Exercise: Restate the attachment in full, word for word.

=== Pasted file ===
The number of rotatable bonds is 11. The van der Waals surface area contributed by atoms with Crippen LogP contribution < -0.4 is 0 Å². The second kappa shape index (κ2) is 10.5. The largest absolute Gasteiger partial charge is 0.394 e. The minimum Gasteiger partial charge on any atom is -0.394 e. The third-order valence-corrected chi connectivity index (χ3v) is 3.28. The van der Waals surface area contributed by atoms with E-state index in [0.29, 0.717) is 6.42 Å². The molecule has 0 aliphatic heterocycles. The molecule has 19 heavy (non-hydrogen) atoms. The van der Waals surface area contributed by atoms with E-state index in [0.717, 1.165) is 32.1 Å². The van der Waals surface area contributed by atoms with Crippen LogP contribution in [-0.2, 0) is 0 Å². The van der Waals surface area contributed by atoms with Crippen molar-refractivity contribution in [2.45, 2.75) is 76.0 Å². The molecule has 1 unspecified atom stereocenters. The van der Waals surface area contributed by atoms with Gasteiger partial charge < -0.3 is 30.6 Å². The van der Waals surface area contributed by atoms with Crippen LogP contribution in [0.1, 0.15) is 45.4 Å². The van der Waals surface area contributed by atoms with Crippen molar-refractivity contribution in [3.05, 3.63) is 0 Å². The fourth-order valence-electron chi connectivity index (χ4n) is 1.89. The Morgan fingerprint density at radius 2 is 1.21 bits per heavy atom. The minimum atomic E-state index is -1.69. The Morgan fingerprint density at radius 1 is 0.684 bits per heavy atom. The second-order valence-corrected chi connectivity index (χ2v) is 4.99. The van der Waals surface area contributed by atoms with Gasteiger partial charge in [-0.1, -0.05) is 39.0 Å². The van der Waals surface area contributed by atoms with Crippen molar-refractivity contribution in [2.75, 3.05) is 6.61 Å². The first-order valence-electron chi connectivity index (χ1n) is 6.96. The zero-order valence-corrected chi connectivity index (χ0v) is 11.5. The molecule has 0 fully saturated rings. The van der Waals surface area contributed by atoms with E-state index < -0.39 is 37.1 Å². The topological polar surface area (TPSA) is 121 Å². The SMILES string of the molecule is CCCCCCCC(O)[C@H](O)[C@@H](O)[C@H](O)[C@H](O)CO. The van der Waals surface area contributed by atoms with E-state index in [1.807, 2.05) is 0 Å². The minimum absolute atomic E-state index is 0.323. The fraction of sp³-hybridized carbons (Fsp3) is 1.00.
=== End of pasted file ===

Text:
The number of rotatable bonds is 11. The van der Waals surface area contributed by atoms with Crippen LogP contribution < -0.4 is 0 Å². The second kappa shape index (κ2) is 10.5. The largest absolute Gasteiger partial charge is 0.394 e. The minimum Gasteiger partial charge on any atom is -0.394 e. The third-order valence-corrected chi connectivity index (χ3v) is 3.28. The van der Waals surface area contributed by atoms with E-state index in [0.29, 0.717) is 6.42 Å². The molecule has 0 aliphatic heterocycles. The molecule has 19 heavy (non-hydrogen) atoms. The van der Waals surface area contributed by atoms with E-state index in [0.717, 1.165) is 32.1 Å². The van der Waals surface area contributed by atoms with Crippen LogP contribution in [-0.2, 0) is 0 Å². The van der Waals surface area contributed by atoms with Crippen molar-refractivity contribution in [2.45, 2.75) is 76.0 Å². The molecule has 1 unspecified atom stereocenters. The van der Waals surface area contributed by atoms with Gasteiger partial charge < -0.3 is 30.6 Å². The van der Waals surface area contributed by atoms with Crippen LogP contribution in [0.1, 0.15) is 45.4 Å². The van der Waals surface area contributed by atoms with Crippen molar-refractivity contribution in [3.05, 3.63) is 0 Å². The fourth-order valence-electron chi connectivity index (χ4n) is 1.89. The Morgan fingerprint density at radius 2 is 1.21 bits per heavy atom. The minimum atomic E-state index is -1.69. The Morgan fingerprint density at radius 1 is 0.684 bits per heavy atom. The second-order valence-corrected chi connectivity index (χ2v) is 4.99. The van der Waals surface area contributed by atoms with Gasteiger partial charge in [-0.1, -0.05) is 39.0 Å². The van der Waals surface area contributed by atoms with Crippen molar-refractivity contribution in [2.75, 3.05) is 6.61 Å². The first-order valence-electron chi connectivity index (χ1n) is 6.96. The zero-order valence-corrected chi connectivity index (χ0v) is 11.5. The molecule has 0 fully saturated rings. The van der Waals surface area contributed by atoms with E-state index < -0.39 is 37.1 Å². The topological polar surface area (TPSA) is 121 Å². The SMILES string of the molecule is CCCCCCCC(O)[C@H](O)[C@@H](O)[C@H](O)[C@H](O)CO. The van der Waals surface area contributed by atoms with E-state index in [1.807, 2.05) is 0 Å². The minimum absolute atomic E-state index is 0.323. The fraction of sp³-hybridized carbons (Fsp3) is 1.00.